50              The  cookie is transmitted on the network without encryption, so
51              there is nothing to prevent a network snooper from obtaining the
52              data  and  using it to gain access to the X server.  This system
53              is useful in an environment where many users are running  appli‐
54              cations  on the same machine and want to avoid interference from
55              each other, with the caveat that this control is only as good as
56              the  access  control  to  the physical network.  In environments
57              where network-level snooping is difficult, this system can  work
58              reasonably well.
61              Sites  who  compile  with DES support can use a DES-based access
62              control mechanism called XDM-AUTHORIZATION-1.  It is similar  in
63              usage to MIT-MAGIC-COOKIE-1 in that a key is stored in the .Xau‐
64              thority file and is shared with the X server.  However, this key
65              consists  of two parts - a 56 bit DES encryption key and 64 bits
66              of random data used as the authenticator.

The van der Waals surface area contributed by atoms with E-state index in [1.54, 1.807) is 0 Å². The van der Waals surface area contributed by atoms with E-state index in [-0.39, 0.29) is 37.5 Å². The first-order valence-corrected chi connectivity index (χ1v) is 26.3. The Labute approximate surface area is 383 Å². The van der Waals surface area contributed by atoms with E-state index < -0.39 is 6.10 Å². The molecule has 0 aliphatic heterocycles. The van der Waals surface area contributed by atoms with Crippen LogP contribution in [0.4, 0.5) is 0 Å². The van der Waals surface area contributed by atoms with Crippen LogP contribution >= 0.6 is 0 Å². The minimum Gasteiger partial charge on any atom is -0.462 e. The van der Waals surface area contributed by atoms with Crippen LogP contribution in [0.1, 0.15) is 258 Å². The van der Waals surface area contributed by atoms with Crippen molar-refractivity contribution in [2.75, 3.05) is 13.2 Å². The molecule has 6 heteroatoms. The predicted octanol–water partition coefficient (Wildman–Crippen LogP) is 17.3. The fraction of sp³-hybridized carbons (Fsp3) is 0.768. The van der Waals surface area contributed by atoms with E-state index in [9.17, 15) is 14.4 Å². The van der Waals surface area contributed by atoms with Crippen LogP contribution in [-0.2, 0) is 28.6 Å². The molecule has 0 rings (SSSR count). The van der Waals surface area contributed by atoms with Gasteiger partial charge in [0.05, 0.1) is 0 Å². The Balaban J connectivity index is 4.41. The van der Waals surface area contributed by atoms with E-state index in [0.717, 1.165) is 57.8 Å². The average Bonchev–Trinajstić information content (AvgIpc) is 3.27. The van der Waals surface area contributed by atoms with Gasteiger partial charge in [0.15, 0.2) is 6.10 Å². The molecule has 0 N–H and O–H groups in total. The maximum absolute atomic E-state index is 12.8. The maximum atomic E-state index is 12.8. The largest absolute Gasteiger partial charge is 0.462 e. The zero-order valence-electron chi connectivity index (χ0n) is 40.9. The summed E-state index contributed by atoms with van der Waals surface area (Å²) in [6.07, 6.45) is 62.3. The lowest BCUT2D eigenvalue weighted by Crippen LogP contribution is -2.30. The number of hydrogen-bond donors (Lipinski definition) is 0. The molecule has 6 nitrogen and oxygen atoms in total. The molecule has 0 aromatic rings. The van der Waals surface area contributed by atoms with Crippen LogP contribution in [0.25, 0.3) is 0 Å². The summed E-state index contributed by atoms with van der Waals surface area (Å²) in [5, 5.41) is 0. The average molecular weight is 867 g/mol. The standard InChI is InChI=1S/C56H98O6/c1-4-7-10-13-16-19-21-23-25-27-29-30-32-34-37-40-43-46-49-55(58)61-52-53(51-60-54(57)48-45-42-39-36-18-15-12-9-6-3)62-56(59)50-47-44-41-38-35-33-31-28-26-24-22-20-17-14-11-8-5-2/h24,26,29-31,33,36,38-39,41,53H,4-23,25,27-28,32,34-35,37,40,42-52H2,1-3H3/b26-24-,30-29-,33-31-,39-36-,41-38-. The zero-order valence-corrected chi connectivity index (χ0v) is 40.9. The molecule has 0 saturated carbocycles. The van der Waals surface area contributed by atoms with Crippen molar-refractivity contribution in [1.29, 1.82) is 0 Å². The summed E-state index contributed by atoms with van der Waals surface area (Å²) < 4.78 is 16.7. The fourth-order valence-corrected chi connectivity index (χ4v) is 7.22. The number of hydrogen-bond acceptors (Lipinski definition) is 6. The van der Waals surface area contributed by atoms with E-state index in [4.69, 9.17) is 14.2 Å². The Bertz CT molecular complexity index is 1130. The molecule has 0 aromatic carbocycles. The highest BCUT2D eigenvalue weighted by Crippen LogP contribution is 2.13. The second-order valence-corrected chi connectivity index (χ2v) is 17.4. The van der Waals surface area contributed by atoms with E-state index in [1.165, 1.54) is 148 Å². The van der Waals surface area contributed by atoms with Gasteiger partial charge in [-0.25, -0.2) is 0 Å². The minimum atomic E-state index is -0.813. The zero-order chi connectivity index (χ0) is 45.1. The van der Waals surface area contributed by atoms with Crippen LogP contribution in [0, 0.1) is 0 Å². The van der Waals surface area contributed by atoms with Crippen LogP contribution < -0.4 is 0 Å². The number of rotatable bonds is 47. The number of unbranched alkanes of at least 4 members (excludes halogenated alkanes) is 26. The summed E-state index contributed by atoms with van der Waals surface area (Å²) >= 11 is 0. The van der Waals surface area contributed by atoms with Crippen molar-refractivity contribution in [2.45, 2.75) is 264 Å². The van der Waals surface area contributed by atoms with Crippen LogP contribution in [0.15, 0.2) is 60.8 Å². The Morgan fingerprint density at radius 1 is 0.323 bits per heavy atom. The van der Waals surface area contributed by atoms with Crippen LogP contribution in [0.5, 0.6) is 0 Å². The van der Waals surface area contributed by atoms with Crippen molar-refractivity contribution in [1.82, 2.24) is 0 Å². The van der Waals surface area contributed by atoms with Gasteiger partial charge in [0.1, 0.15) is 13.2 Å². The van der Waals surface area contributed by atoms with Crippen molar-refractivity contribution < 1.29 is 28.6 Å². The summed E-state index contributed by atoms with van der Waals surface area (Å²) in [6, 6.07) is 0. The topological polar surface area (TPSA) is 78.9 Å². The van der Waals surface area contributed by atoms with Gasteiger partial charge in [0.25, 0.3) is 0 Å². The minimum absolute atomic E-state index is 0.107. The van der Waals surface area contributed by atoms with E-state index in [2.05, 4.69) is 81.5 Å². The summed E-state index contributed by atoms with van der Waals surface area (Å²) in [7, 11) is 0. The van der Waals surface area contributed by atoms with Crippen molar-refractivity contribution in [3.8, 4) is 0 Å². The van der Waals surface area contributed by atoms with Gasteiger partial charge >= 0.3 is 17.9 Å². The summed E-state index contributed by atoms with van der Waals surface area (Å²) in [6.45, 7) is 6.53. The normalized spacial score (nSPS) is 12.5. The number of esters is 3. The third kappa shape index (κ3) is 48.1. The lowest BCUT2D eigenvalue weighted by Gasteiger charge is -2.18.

68              When connecting to the X server, the application  generates  192
69              bits  of  data  by  combining the current time in seconds (since
70              00:00 1/1/1970 GMT) along with 48  bits  of  "identifier".   For
71              TCP/IPv4  connections,  the  identifier is the address plus port
72              number; for local connections it is the process ID and  32  bits
73              to  form  a  unique id (in case multiple connections to the same
74              server are made from a single process).  This 192 bit packet  is
75              then encrypted using the DES key and sent to the X server, which
76              is able to verify if the requestor is authorized to  connect  by
77              decrypting  with the same DES key and validating the authentica‐
78              tor and additional data.  This system is useful in many environ‐
79              ments where host-based access control is inappropriate and where
80              network security cannot be ensured.
82       SUN-DES-1
83              Recent versions of SunOS (and some other systems) have  included
84              a  secure  public key remote procedure call system.  This system
85              is based on the notion of a network principal; a user  name  and
86              NIS  domain  pair.  Using this system, the X server can securely
87              discover the actual user name of  the  requesting  process.   It
88              involves  encrypting data with the X server's public key, and so
89              the identity of the user who started the X server is needed  for
90              this;  this  identity  is  stored  in  the .Xauthority file.  By